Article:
Jeep introduced the 2014 Cherokee at the New York International Auto Show and also brought a Trailhawk to the Easter Jeep Safari in Moab, along with a half-dozen new concepts. Cherokee production will start later this year at Chrysler's Toledo, Ohio Assembly Plant. Deliveries will begin in the third quarter and pricing has yet to be announced.

For those worried that the "small crossover treatment" might migrate from the Cherokee to the Wrangler, Jeep reassured NY goers several times that the Wrangler will continue to be the Wrangler.

If Jeep's words and photos don't convince you that the new Cherokee is as rugged and off-road-ready as ever, perhaps the POV video below will do it.

Source: Chrysler

About the Author
C.C. Weiss Upon graduating college with a poli sci degree, Chris toiled in the political world for several years. Realizing he was better off making cynical comments from afar than actually getting involved in all that mess, he turned away from matters of government and news to cover the things that really matter: outdoor recreation, cool cars, technology, wild gadgets and all forms of other toys. He's happily following the wisdom of his father who told him that if you find something you love to do, it won't really be work. All articles by C.C. Weiss

well three people above got it right, sorry AngryPenguin, BUT now days Jeep is supposed to be a sophisticated marque, not something with a canvas top and an add on roll bar, the head lights sure clash with the Aux lights, the rear is horrible, Fugly vehicle

Bill Bennett

Hmmm, , I've yet think of Jeeps as being a thing of beauty. As a matter of fact "Jeep" in Latin means ugly, durable vehicle. Even most Latin scholars are not aware of that fact!



Just as I thought a Jeep could not possibly look any worse than the Commander, the Patriot or the Compass, Jeep serves up a new Subaru Tribeca moment.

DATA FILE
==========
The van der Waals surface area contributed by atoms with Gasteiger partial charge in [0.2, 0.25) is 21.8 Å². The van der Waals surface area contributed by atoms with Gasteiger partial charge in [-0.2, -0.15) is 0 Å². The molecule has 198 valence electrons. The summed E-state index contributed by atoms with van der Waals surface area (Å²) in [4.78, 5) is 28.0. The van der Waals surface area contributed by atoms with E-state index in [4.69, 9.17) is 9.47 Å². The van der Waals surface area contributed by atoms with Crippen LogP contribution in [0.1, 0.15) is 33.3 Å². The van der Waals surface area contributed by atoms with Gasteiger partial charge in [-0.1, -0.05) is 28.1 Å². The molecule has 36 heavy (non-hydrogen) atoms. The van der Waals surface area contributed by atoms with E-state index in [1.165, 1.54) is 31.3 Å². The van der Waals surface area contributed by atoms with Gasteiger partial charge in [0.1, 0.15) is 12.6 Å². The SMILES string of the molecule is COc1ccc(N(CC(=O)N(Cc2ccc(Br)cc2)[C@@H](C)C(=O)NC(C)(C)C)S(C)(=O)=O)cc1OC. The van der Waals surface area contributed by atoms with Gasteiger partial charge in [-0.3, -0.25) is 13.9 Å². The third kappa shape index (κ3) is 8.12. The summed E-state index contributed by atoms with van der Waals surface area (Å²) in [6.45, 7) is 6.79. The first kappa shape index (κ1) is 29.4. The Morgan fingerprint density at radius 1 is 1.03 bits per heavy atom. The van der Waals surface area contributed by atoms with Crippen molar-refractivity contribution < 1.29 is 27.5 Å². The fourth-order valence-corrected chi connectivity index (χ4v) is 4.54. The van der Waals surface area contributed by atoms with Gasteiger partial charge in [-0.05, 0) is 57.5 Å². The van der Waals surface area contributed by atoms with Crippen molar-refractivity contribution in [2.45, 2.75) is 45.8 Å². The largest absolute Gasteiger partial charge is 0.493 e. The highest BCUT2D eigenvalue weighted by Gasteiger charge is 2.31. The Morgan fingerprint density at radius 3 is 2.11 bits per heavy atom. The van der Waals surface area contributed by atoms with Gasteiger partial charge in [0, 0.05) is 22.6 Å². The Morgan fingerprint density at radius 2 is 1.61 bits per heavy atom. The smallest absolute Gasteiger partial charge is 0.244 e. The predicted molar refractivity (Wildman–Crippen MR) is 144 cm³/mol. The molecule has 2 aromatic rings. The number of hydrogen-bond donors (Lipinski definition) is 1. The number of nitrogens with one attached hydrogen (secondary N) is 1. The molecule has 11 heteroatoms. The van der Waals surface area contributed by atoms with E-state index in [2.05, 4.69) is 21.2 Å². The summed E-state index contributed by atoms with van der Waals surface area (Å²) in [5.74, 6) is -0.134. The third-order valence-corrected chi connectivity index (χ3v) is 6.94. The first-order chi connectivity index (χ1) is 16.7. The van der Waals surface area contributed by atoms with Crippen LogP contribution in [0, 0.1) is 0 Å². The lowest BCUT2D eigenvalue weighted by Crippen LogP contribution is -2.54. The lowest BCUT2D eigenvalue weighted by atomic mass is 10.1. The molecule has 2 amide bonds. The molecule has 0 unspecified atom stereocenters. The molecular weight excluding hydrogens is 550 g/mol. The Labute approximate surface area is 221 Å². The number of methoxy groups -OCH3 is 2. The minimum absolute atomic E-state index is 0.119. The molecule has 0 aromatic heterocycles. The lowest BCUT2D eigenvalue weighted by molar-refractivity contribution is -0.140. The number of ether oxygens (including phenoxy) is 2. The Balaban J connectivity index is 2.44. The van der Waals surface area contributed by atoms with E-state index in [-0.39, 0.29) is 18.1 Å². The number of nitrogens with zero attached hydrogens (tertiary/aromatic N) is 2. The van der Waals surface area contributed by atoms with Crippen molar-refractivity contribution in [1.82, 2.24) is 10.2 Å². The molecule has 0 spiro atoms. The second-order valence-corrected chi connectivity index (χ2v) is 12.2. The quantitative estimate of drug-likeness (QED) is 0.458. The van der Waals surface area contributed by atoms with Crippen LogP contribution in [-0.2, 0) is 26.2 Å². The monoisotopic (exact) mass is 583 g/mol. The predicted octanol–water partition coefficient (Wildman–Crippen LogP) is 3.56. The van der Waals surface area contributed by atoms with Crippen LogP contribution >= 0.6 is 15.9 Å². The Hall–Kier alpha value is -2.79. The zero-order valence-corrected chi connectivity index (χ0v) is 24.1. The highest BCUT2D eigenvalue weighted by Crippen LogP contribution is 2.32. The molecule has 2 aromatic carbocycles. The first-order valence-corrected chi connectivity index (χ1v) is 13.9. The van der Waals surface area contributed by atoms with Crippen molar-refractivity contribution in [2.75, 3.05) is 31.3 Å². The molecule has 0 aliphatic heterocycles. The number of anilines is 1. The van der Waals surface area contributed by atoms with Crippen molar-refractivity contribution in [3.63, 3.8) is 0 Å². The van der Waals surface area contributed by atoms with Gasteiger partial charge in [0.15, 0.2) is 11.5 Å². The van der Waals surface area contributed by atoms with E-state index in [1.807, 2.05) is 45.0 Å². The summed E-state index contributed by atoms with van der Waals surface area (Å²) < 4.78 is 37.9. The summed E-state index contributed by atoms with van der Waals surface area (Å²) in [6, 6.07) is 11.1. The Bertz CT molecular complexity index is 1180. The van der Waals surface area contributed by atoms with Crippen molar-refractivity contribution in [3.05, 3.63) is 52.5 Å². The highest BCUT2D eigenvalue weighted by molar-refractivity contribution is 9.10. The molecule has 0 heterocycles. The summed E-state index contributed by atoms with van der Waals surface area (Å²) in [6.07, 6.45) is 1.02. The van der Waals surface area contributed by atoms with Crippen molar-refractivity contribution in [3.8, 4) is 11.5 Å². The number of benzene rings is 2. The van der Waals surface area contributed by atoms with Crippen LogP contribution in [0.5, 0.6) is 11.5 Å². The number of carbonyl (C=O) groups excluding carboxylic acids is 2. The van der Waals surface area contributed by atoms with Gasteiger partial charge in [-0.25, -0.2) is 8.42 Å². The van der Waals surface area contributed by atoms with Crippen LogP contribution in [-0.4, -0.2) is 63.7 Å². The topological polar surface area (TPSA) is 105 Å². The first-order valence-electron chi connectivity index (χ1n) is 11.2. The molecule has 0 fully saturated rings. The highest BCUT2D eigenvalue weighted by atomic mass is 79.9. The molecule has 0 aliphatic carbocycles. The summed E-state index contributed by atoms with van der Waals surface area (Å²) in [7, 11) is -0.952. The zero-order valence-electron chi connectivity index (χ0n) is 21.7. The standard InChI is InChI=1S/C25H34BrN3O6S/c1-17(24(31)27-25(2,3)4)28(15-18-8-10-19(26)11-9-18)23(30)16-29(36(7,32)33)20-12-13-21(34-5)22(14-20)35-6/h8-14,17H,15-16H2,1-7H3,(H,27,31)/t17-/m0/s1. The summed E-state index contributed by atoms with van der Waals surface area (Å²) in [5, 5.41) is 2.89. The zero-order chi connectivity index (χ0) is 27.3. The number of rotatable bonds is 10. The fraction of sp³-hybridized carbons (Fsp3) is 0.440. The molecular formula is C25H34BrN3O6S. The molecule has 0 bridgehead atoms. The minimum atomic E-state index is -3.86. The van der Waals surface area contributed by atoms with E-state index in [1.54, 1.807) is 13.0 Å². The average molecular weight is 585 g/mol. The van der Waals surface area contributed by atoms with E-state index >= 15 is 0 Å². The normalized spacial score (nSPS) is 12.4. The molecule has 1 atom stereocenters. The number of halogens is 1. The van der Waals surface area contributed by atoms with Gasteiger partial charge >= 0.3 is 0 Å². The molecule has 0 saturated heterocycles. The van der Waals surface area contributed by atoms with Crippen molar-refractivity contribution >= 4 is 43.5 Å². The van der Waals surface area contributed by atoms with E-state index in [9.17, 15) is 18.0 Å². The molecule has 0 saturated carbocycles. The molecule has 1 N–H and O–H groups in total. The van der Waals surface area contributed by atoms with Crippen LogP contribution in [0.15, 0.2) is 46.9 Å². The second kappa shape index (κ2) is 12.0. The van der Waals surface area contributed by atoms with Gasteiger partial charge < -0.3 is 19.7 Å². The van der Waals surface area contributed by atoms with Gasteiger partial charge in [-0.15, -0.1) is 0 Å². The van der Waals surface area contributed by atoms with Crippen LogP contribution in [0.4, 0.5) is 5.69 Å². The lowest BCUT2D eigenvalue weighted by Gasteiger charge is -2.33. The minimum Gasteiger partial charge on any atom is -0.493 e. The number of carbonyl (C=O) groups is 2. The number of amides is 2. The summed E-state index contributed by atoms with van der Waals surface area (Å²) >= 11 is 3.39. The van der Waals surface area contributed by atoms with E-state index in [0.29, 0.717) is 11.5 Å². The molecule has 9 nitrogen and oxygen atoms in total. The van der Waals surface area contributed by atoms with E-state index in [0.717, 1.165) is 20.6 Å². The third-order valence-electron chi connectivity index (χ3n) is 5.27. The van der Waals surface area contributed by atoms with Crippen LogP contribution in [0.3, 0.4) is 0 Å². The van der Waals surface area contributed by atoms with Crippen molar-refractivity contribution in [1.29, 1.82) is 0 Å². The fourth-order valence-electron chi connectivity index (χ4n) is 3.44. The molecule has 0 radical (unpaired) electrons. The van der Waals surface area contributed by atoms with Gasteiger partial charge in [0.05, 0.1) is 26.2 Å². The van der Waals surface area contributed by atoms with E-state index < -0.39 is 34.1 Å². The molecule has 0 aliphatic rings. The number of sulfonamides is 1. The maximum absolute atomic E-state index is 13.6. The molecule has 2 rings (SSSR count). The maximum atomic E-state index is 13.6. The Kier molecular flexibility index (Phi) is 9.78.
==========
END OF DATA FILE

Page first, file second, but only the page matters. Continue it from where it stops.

Verkligheten Sverige

@Verkligheten Sverige - It's a Jeep. If you worry about looks, you're doing it wrong.


no matter how new and innovative if it's got ugly face like that, your execution failed as a chief designer.... Look at the size of headlamp compared to massive front volume. and when you see the front and side, they do not match each other as two diffenent animals, ugly and filthy wild boar and dull and quiet soccer-mom.


Well, just ugly is all. Congrats to Jeep for getting it wrong.

Mark McLain

Maybe they should just replace the standard swing rear doors with sliders and call it a mini-van.


I think it is very brave off Jeep to come up with something so entirely new - love it! I wish people were more open to change, It is appalling as a car designer to see just how fundamentally conservative the general public is. Open your mind for crying out load...

Niklas Wejedal

well, well, well ... let me tell you ... this very ford-ish look is somehow a sad step in the wrong direction. I understand that us-car builders slept theit way on the couch of dreaming the american superiority dream ... and suddenly realized ... that its only true in terms of military power ... may be not much longer ... stick with your roots, and remember what made u strong. it has more to do with CORPORATE PHILOSOPHY then it does have with DESIGN. The Europeans have allways been better at that anyway ...


Ah looks like they went with the Judge Dread flying cab look....

Beisswenger Design

I have owned two XJ Cherokees and loved them, not for their looks but for their uncompromising performance. This thing looks like some Asian crap minivan "crossover." It's the same thing Ford did with the Escape: take a decent-looking, well-performing SUV and make it into something Mom will love. Jeep, you're losing touch.

Clay Jones

A Jeep can be ugly and still be a Jeep. Sometimes they just take a little getting used to. Actually, this one calls to mind the old Eagle AWD wagons--not a bad thing in my book. And that's coming from someone who still drives an XJ.

However, it will take many years of successful hard use to convince me that a FWD Cherokee can do the utility job. That's a major faux pas. I'm wary of the fancy-pants transfer case too. A simple selectable 2WD/4WD open center differential (plus low range) with Torsen-style front and rear differentials is all the traction control anyone could need, and it's pretty much bullet proof. Anything more heavy-duty is for rock crawlers, while anything more complicated is just a liability for the warranty.